Build a better first aid kit

A medical first aid kit is one of the cornerstones of practicing wilderness medicine, but building the best first aid kit for you and your adventure is as much an art as it is a science. 

Preparing (and using) your first aid kit takes practice, craft, and flexibility. While there are plenty of pre-made first aid kits you could purchase, your kit should be tailored to fit your specific excursion. 

Read on for Dr. Desiree Crane’s essential guidelines. Whether you’re a first-aid expert, or assembling a first kit for the first time, you’re sure to learn something new. 

🎒First Things First

Ask yourself these 5 questions before you start assembling your first aid kit:

  1. Where are you going?
    • Is the location heavily traveled or is it remote?
    • What environmental considerations do you need to keep in mind? Will you be at high elevation? Is it a tropical destination or a desert? Will you be near water?
  1. How long will you be out?
    • Is it a quick overnight stay or weekend excursion? Are you headed on an extended expedition?
    • Will you be car camping? Staying at a base camp? Backpacking?
  1. How long will it take to receive medical care?
    • Should something go wrong, what is the longest it would take to evacuate or retreat?
  1. Are there recreational or environmental risks?
    • Do you need to prepare for high altitude, temperature extremes, or a natural disaster?
    • Will you be climbing, boating, swimming, etc.?
  1. How many people are you adventuring with?
    • You should also know if anyone has underlying medical conditions, including allergies!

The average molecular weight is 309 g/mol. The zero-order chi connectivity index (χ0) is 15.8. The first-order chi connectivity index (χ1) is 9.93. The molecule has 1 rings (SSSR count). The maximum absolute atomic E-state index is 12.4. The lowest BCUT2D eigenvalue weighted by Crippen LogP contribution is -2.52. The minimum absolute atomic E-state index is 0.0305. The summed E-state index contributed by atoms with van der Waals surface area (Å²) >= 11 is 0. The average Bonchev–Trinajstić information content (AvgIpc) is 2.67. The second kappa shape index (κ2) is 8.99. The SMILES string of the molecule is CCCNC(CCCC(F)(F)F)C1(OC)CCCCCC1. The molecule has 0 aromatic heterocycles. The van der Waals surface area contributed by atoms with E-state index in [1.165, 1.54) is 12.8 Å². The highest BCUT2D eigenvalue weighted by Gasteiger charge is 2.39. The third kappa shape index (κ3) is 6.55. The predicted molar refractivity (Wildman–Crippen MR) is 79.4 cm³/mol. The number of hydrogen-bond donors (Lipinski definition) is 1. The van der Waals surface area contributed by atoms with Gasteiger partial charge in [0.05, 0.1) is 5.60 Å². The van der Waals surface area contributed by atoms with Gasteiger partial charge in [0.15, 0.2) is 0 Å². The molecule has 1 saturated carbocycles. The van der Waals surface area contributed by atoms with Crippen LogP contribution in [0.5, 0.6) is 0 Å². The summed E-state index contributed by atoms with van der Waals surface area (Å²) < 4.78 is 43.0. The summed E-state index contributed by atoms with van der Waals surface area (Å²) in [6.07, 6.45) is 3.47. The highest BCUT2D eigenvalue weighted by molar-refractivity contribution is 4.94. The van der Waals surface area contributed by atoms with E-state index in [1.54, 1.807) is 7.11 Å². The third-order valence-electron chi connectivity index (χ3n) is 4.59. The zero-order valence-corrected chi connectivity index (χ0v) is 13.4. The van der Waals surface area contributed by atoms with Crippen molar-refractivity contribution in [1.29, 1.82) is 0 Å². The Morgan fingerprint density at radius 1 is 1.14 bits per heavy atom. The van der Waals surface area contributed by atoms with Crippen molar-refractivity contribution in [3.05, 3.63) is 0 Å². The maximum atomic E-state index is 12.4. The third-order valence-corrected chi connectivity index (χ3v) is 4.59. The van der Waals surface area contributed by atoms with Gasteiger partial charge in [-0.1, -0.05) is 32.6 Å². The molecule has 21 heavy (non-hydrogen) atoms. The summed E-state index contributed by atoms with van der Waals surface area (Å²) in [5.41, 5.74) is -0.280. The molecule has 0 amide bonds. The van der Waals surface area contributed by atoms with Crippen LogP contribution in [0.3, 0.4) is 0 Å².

✅ Every Essential

Now you’re ready to start assembling! Use the information from the questions above to modify your packing list. Items should be high quality – bonus points if they have multiple uses. You may already own many items, but you might have to purchase some. While adventuring, your kit should be carried at all times and protected from the elements.

To get started, here’s what Dr. Crane likes to pack in her kits:

🩹 Wound care
  • Gauze
  • Tape
  • Compression bandage, ace wrap
  • Alcohol pads
  • Skin glue
  • Steri-strips (skin tape)
  • Tourniquet
  • Quik-clot or other hemorrhage control

💊 Medications
  • Pain control (tylenol, ibuprofen)
  • Allergy medicine (benadryl, pepcid)
  • Stomach aches (antacids, laxatives, imodium)
  • Sinus/throat (throat lozenges, decongestants)
  • Dental care (clove oil or hank’s solution)
  • Eye drops, saline solution
  • Any prescription medications you normally take, or might need

🤠 Sun and elements protection
  • Sunglasses
  • Hat
  • Sunscreen
  • Chapstick

  • Cell phone and backup battery pack (GOES is available offline!)
  • Other communication device, if necessary
  • Mirror (to signal for help if needed)

🧷 Improvisers
  • Items like duct tape and safety pins are everyday items that can be used versatilely to improvise in a wide range of outdoor scenarios.
  • You might not need to carry a whole roll of duct tape. Dr. Crane carries a small amount wrapped around a dowel rod in each of her kits.
  • Though not an item per sé, the art of improvising is a skill you’ll hone with practice. (Being able to make something out of the materials you have on hand.) It may be one of the most important “things” in your toolkit!

*Note: The Wilderness Medical Society advises not to pack medications or equipment if no one in your party has the knowledge or experience to safely use them. 

✚ Adventure Safer

And of course, the lightest thing you’ll pack is the GOES Health app, your pocket guide to outdoor safety!

Dr. Desiree Crane shares tips and considerations on building a better first aid kit
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